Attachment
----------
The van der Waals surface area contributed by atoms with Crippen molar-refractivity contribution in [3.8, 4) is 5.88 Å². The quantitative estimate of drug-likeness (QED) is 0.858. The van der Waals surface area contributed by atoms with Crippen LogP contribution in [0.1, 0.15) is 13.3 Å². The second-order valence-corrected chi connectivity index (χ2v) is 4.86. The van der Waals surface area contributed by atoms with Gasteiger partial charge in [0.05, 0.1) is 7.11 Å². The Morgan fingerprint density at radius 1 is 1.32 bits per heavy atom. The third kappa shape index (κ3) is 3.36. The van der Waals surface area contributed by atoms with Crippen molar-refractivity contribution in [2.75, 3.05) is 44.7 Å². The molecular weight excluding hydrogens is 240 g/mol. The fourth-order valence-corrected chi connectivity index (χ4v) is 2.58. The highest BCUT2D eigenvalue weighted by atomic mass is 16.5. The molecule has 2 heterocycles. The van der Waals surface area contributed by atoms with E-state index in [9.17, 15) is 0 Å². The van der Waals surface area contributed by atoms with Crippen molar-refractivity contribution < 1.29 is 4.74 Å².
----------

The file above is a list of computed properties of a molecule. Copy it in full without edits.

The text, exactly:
The van der Waals surface area contributed by atoms with Crippen molar-refractivity contribution in [3.8, 4) is 5.88 Å². The quantitative estimate of drug-likeness (QED) is 0.858. The van der Waals surface area contributed by atoms with Crippen LogP contribution in [0.1, 0.15) is 13.3 Å². The second-order valence-corrected chi connectivity index (χ2v) is 4.86. The van der Waals surface area contributed by atoms with Gasteiger partial charge in [0.05, 0.1) is 7.11 Å². The Morgan fingerprint density at radius 1 is 1.32 bits per heavy atom. The third kappa shape index (κ3) is 3.36. The van der Waals surface area contributed by atoms with Crippen molar-refractivity contribution in [2.75, 3.05) is 44.7 Å². The molecular weight excluding hydrogens is 240 g/mol. The fourth-order valence-corrected chi connectivity index (χ4v) is 2.58. The highest BCUT2D eigenvalue weighted by atomic mass is 16.5. The molecule has 2 heterocycles. The van der Waals surface area contributed by atoms with E-state index in [9.17, 15) is 0 Å². The van der Waals surface area contributed by atoms with Crippen molar-refractivity contribution < 1.29 is 4.74 Å².